Graduate And Professional

Mary Berry's Fashionable Friends

An entirely new version of the comedy directed and abridged by Laura Engel.

The Play:

In 1801 Anne Damer, Mary Berry, and Agnes Berry embarked on a remarkable collaboration staging a performance of Berry’s comedy Fashionable Friends as an amateur theatrical production at Horace Walpole’s Strawberry Hill. Damer and Berry starred in the play as the titular fashionable friends; Damer played the seductive and sly Lady Selina and Berry the sentimental and clever Mrs. Lovell.

The Study of Things: George Kubler in Latin America

The 1962 book “The Shape of Time: Remarks on the History of Things” radically altered how we now think about the history of art. Studying and traveling through Latin America, the author George Kubler (1912–1996) developed a methodology that would expand the scope of art history—moving it away from the study of great works of art and biographies of makers toward a consideration of every intentionally made object.

Bruce Holsinger: Cow, Codex, Collagen: The Many Lives of Parchment

This lecture is adapted from Professor Holsinger’s new book, On Parchment: Animals, Archives, and the Making of Culture from Herodotus to the Digital Age, just published by Yale University Press. The lecture will explore the biomolecular study of parchment objects, theological understandings of the medium in several faith traditions, and the role of parchment in modern and contemporary art.

The Yale Review Spring Festival: Writing Desire with Garth Greenwell and Maggie Millner

Author and critic Garth Greenwell and TYR senior editor Maggie Millner will read from their work and discuss writing as desire. Moderated by TYR’s Editor-in-Chief, Meghan O’Rourke.
Presented as part of The Yale Review’s Spring Festival.
Co-sponsored by the Yale English Department, the Yale Institute of Sacred Music, and the Poynter Fellowship in Journalism.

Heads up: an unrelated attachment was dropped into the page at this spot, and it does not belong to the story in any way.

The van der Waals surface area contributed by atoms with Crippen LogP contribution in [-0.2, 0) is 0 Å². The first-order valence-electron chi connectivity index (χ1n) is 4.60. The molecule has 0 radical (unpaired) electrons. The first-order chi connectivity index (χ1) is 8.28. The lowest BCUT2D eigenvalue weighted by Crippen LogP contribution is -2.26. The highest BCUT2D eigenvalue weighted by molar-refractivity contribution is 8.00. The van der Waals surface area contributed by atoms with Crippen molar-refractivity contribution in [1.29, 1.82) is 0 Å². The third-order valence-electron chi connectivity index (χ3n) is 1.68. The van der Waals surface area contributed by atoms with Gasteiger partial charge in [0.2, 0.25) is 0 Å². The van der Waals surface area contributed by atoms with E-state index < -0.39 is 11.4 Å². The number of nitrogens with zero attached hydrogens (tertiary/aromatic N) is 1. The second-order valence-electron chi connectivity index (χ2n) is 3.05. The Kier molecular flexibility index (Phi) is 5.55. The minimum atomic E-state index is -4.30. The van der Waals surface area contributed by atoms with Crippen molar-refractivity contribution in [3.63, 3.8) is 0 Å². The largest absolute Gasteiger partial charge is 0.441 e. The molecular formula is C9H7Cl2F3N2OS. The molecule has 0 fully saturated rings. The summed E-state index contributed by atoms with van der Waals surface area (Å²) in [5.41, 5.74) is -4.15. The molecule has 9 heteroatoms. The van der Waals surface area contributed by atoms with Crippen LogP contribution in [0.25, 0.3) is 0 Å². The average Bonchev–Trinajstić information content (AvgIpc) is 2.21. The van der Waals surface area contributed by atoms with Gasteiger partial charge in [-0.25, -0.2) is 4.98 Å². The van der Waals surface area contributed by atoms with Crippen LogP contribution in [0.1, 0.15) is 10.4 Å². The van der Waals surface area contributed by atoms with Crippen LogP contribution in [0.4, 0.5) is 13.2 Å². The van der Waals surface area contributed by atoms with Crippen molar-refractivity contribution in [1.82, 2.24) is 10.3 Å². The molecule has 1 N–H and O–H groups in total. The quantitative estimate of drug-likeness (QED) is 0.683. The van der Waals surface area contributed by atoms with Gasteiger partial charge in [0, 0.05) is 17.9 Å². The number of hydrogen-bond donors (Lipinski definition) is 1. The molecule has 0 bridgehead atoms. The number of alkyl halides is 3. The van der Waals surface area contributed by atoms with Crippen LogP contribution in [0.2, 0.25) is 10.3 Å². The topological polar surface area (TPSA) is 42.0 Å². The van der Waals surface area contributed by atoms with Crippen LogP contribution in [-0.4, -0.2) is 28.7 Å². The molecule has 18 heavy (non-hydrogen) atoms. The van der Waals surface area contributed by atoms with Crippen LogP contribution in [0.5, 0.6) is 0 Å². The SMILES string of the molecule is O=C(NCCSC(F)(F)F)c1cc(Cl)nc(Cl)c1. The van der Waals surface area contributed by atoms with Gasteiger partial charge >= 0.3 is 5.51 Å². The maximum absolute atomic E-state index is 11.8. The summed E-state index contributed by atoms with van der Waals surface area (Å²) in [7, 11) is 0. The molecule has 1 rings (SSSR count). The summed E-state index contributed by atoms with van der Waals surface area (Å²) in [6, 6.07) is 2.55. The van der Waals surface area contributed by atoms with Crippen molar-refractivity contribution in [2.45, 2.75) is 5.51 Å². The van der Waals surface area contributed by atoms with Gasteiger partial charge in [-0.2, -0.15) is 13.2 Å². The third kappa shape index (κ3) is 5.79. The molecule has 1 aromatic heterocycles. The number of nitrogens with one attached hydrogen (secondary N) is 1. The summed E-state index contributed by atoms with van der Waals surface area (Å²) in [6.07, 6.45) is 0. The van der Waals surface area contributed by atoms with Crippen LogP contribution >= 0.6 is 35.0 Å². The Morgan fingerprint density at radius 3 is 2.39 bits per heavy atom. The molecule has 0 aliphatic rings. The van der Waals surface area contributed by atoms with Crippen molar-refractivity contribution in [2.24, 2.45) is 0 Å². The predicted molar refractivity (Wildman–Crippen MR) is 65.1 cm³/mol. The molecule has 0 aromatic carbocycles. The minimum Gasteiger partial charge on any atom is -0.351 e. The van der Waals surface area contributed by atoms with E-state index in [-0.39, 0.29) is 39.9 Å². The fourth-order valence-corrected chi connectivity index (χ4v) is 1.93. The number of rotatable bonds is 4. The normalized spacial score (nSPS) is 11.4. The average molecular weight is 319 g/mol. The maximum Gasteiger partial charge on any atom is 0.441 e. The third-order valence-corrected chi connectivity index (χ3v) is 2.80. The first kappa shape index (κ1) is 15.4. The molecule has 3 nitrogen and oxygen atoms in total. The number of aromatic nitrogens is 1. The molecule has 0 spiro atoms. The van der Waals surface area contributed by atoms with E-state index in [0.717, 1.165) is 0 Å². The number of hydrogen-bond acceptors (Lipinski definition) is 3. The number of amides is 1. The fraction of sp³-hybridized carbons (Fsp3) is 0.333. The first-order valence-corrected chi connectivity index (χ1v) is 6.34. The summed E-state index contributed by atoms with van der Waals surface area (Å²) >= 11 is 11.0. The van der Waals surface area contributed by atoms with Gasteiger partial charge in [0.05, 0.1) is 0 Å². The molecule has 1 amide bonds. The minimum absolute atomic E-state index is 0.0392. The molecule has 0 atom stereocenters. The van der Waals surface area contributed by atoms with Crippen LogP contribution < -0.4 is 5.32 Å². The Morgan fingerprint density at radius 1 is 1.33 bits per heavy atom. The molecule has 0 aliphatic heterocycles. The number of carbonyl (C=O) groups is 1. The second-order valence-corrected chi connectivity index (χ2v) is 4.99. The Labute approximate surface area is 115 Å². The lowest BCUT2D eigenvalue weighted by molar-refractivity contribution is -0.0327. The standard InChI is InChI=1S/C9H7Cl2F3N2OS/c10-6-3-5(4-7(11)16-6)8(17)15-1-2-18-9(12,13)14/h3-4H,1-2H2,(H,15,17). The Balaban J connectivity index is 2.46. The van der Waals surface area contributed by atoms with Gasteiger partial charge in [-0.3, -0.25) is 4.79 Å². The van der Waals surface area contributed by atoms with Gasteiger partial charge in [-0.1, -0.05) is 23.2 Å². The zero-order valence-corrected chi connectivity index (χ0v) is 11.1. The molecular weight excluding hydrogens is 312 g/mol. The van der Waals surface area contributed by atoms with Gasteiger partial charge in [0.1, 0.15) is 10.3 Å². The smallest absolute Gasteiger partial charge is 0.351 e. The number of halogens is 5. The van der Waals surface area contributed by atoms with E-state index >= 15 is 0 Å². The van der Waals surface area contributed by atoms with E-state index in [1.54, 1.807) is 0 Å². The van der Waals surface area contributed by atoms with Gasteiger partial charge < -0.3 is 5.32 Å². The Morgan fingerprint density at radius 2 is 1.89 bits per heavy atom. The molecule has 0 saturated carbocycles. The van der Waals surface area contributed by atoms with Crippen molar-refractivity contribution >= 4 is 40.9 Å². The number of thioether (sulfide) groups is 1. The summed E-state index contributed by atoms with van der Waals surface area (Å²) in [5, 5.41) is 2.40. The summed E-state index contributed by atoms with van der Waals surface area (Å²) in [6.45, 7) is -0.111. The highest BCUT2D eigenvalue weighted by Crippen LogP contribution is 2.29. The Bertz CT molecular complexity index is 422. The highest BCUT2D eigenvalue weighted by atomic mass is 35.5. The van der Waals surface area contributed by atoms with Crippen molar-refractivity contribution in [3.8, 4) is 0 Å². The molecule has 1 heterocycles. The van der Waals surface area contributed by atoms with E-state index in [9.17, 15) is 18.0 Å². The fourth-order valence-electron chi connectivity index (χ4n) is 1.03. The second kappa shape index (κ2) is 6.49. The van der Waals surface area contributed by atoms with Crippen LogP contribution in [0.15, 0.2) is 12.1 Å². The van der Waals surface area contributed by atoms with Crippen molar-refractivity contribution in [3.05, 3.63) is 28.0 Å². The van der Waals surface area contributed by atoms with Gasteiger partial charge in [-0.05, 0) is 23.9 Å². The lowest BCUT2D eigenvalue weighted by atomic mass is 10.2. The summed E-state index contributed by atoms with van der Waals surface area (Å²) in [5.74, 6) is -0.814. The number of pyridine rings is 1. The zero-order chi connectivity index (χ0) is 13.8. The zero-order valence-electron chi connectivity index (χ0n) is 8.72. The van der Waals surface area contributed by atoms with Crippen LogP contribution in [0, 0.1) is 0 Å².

The Yale Review Spring Festival: Reading in an Age of Crisis with Garth Greenwell, Kathryn Lofton, and Emily Bernard

Garth Greenwell, Kathryn Lofton, and Emily Bernard will discuss art, morality, and the ethics of readership. Moderated by TYR’s Editor-in-Chief Meghan O’Rourke.
Presented as part of The Yale Review’s Spring Festival.
Co-sponsored by the Yale English Department, Yale Institute of Sacred Music, and the Poynter Fellowship in Journalism.

Lost for Three Hundred Years: Identifying and Explaining an Isaac Newton Notebook

Scott Mandelbrote, Director of Studies in History and Perne Librarian at Peterhouse, Cambridge, will discuss the discovery of Isaac Newton’s notebook from the late 1670s, by John Wickins, Newton’s friend and contemporary at Trinity College, Cambridge. This talk will discuss how the notebook was acquired for the Cambridge University Library, its significance for their collections and the study of Newton’s career in the history of science, and how the book trade uncovers new historical knowledge and importance of collecting for institutions.

A Few Words Worn around the Edges, Pressed into Something Soft: Ten West Coast Women Printers

Women have been involved in the printing and production of books in what became the United States since Elizabeth Glover established a press in Cambridge, Massachusetts, in 1638. After the passage of the Fugitive Slave Act of 1850 forced her to flee the United States, Mary Ann Shadd, an African American woman, founded and published The Provincial Freeman, an antislavery newspaper, in 1853 in Ontario, Canada.

Incarceration and Imagination

A symposium at Yale University
Free and open to the public
Prison has become the punitive shadow to all the major institutions of modernity. How has contemporary mass incarceration shaped inner life, public spectacle, moral possibilities? How does writing from inside and outside prison walls help us imagine a future beyond the carceral state. This day-long symposium in the Humanities Quadrangle at Yale—featuring scholars, prison education advocates, writers, and more—is free and open to all.

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